Astrocytes have been identified to actively contribute to brain functions through Ca<sup>2+</sup> signaling, serving as a bridge to communicate with neurons and other brain cells. However, conventional stimulation techniques are hard to apply to delicate investigations on astrocytes. Our group previously reported photostimulation with a femtosecond laser to evoke astrocytic calcium (Ca<sup>2+</sup>) waves, providing a noninvasive and efficient approach with highly precise targeting. In this work, detailed characteristics of astrocytic Ca<sup>2+</sup> signaling induced by photostimulation are presented. In a purified astrocytic culture, after the illumination of a femtosecond laser onto one cell, a Ca<sup>2+</sup> wave throughout the network with reduced speed is induced, and intracellular Ca<sup>2+</sup> oscillations are observed. The intercellular propagation is pharmacologically confirmed to be mainly mediated by ATP through P2Y receptors. Different patterns of Ca<sup>2+</sup> elevations with increased amplitude in the stimulated astrocyte are discovered by varying the femtosecond laser power, which is correspondingly followed by broader intercellular waves. These indicate that the strength of photogenerated Ca<sup>2+</sup> signaling in astrocytes has a positive relationship with the stimulating laser power. Therefore, distinct Ca<sup>2+</sup> signaling is feasibly available for specific studies on astrocytes by employing precisely controlled photostimulation.
Intracellular calcium, as an important second messenger, plays a significant role in cell signaling transduction and metabolism. Glutamate can induce the intracellular calcium transient through triggering diverse signaling pathways. To test the effect of glutamate to neurons, we loaded Fluo-3/Am in cultured rat hippocampal neurons, and then acquired two-dimensional fluorescent image by confocal microscopy and the analyzed fluorescent intensity. In cultured neurons, we observed two types of neurons that have different morphology: bipolar-type and pyramidal-type. Inducing [Ca<sup>2+</sup>]<sub>i</sub> transient by glutamate, we found the amplitude and time constant of the response curves of bipolar neurons are larger than those of pyramidal neurons. Further, we induced [Ca<sup>2+</sup>]<sub>i</sub>i transient under different concentrations of glutamate. Two different types of kinetic of the [Ca<sup>2+</sup>]<sub>i</sub> transient have been found, corresponded to the two kinds of neuron. The amplitude of [Ca<sup>2+</sup>]<sub>i</sub> transient increased when applying higher concentration of glutamate in pyramidal neurons; while it decreased in bipolar ones. Responses of neurons bathing in calcium-free extracellular solution to glutamate were different from those bathing in normal solution. [Ca<sup>2+</sup>]<sub>i</sub> transient of pyramidal neurons caused by any concentration were totally blocked; while [Ca<sup>2+</sup>]<sub>i</sub> transient in bipolar neurons caused by high concentration of glutamate (500μM) were partly inhibited. All of the phenomena suggest that different types of cultured hippocampal neurons may have different mechanism of the response to glutamate.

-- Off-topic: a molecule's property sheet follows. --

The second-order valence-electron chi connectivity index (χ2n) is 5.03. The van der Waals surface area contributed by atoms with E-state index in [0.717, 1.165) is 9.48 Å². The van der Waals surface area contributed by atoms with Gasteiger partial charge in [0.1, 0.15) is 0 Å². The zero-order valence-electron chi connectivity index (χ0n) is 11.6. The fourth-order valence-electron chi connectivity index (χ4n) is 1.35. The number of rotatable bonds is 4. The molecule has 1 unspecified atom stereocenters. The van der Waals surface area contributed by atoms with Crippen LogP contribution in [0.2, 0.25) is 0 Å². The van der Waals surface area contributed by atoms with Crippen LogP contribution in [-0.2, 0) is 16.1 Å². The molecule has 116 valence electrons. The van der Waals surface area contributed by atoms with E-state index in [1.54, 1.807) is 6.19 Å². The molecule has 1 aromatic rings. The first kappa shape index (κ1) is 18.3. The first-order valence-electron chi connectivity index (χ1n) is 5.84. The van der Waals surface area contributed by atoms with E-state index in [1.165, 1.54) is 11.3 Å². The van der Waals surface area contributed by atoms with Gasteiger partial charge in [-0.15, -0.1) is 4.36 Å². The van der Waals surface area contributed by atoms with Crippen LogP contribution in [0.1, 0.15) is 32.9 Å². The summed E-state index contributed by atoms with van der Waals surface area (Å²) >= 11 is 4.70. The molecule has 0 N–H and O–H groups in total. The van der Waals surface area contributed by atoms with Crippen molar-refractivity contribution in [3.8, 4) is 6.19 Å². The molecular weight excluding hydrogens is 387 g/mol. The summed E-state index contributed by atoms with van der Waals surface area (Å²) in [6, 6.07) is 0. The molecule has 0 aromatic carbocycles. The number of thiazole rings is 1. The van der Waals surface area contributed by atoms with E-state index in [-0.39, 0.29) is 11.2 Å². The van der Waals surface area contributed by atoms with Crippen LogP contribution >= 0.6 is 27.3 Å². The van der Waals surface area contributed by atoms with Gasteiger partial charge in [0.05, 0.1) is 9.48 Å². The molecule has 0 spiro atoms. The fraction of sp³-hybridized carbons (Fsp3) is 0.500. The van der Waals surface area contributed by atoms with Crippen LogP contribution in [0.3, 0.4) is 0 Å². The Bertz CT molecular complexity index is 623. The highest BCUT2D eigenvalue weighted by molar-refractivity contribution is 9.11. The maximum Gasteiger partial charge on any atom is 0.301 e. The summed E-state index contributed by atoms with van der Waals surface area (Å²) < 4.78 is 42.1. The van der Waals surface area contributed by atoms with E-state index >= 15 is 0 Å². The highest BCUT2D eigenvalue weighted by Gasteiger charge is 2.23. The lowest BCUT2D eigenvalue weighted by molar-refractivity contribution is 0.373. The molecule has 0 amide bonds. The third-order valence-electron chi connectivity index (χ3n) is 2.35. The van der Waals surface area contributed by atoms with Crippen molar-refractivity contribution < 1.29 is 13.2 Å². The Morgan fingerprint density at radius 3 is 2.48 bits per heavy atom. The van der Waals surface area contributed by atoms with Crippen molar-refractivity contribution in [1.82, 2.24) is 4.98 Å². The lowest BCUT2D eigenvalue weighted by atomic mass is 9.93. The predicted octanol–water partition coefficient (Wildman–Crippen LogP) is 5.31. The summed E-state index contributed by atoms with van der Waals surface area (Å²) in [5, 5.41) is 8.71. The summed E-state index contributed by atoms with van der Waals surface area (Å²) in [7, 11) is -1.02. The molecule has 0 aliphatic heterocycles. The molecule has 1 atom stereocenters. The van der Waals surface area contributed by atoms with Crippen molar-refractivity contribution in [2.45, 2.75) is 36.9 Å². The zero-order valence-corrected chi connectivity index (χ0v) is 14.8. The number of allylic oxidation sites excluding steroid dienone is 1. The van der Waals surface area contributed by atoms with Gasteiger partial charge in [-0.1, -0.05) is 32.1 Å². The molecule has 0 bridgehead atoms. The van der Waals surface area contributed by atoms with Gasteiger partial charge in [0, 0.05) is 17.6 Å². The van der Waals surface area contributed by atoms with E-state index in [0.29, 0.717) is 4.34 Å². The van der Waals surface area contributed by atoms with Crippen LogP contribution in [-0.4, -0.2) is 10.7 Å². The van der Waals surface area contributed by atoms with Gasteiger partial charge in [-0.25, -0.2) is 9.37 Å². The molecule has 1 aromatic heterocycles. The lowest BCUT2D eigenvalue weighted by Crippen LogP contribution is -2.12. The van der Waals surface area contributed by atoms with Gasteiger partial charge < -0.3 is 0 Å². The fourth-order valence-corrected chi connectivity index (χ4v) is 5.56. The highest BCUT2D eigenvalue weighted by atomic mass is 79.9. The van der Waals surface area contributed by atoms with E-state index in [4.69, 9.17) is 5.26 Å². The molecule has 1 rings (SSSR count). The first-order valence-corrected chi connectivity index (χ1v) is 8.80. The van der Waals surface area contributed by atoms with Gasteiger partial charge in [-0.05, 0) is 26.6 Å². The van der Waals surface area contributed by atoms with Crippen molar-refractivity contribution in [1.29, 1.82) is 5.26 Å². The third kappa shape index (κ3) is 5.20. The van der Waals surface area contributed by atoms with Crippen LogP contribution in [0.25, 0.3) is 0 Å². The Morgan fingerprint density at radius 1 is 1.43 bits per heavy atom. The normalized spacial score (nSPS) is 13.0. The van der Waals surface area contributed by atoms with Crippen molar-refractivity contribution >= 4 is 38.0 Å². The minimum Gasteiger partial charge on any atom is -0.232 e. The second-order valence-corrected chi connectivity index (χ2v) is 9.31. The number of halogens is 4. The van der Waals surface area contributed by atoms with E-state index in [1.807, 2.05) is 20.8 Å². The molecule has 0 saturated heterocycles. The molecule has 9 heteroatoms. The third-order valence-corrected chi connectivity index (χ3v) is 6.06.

Changes in the intracellular Ca<sup>2+</sup> concentration ([Ca<sup>2+</sup>]i) play a crucial role involved in the modulation of signal transduction, development, and plasticity in the CNS. Glial cells can respond to various stimuli with an increase in [Ca<sup>2+</sup>]i. In this paper, we used confocal microscopy to study calcium transient induced by glutamate in cultured astrocytes. Firstly, 100 μM glutamate induced long-time intracellular calcium oscillations in astrocytes and only a single spike under calcium-free solution. When the concentration of glutamate decreased to 1 μM, only a single spike could be induced. It shows that intracellular calcium oscillations depend on agonist concentration and extracellular Ca<sup>2+</sup>. Secondly, we investigated amplitude of responses under different stimulation. The amplitude of initial peak induced by 100 μM glutamate decreased in Ca<sup>2+</sup>-free condition, whereas the duration of kinetics was prolonged. But both the amplitude and area of a single spike induced by 1 μM Glu decreased in Ca<sup>2+</sup>-free condition. The results show that areaof peak is more accurate than amplitude to display transients of [Ca<sup>2+</sup>]i. All results above suggest that astrocytes are not passive, they display diverse temporal and spatial increases in [Ca<sup>2+</sup>]i in response to a variety of stimuli. These [Ca<sup>2+</sup>]i increases provide a possible means for information coding.